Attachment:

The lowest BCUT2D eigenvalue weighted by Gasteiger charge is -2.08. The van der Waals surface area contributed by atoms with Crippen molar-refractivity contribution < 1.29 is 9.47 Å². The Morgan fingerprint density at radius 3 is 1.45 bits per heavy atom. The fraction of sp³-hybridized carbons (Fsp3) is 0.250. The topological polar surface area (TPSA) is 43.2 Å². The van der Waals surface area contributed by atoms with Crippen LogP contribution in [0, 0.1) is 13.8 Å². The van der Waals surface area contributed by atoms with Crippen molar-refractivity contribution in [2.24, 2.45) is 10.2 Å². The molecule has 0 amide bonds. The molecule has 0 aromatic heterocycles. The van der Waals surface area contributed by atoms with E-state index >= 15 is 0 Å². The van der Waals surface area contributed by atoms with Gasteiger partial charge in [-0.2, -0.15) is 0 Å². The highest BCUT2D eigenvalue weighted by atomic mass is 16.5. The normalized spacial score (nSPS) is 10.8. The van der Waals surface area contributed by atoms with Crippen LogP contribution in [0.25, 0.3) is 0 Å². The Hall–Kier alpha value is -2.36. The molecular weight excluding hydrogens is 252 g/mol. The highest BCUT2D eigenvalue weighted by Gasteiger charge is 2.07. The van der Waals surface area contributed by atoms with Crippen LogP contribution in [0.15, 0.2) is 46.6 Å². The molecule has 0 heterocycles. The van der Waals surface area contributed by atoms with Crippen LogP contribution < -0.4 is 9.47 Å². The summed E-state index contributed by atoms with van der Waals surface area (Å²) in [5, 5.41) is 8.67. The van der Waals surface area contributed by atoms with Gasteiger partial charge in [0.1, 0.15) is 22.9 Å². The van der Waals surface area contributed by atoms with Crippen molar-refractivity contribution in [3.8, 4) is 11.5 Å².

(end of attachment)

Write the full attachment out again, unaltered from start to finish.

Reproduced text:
The lowest BCUT2D eigenvalue weighted by Gasteiger charge is -2.08. The van der Waals surface area contributed by atoms with Crippen molar-refractivity contribution < 1.29 is 9.47 Å². The Morgan fingerprint density at radius 3 is 1.45 bits per heavy atom. The fraction of sp³-hybridized carbons (Fsp3) is 0.250. The topological polar surface area (TPSA) is 43.2 Å². The van der Waals surface area contributed by atoms with Crippen LogP contribution in [0, 0.1) is 13.8 Å². The van der Waals surface area contributed by atoms with Crippen molar-refractivity contribution in [2.24, 2.45) is 10.2 Å². The molecule has 0 amide bonds. The molecule has 0 aromatic heterocycles. The van der Waals surface area contributed by atoms with E-state index >= 15 is 0 Å². The van der Waals surface area contributed by atoms with Gasteiger partial charge in [-0.2, -0.15) is 0 Å². The highest BCUT2D eigenvalue weighted by atomic mass is 16.5. The normalized spacial score (nSPS) is 10.8. The van der Waals surface area contributed by atoms with Crippen LogP contribution in [0.25, 0.3) is 0 Å². The Hall–Kier alpha value is -2.36. The molecular weight excluding hydrogens is 252 g/mol. The highest BCUT2D eigenvalue weighted by Gasteiger charge is 2.07. The van der Waals surface area contributed by atoms with Crippen LogP contribution in [0.15, 0.2) is 46.6 Å². The molecule has 0 heterocycles. The van der Waals surface area contributed by atoms with Crippen LogP contribution < -0.4 is 9.47 Å². The summed E-state index contributed by atoms with van der Waals surface area (Å²) in [5, 5.41) is 8.67. The van der Waals surface area contributed by atoms with Gasteiger partial charge in [0.1, 0.15) is 22.9 Å². The van der Waals surface area contributed by atoms with Crippen molar-refractivity contribution in [3.8, 4) is 11.5 Å².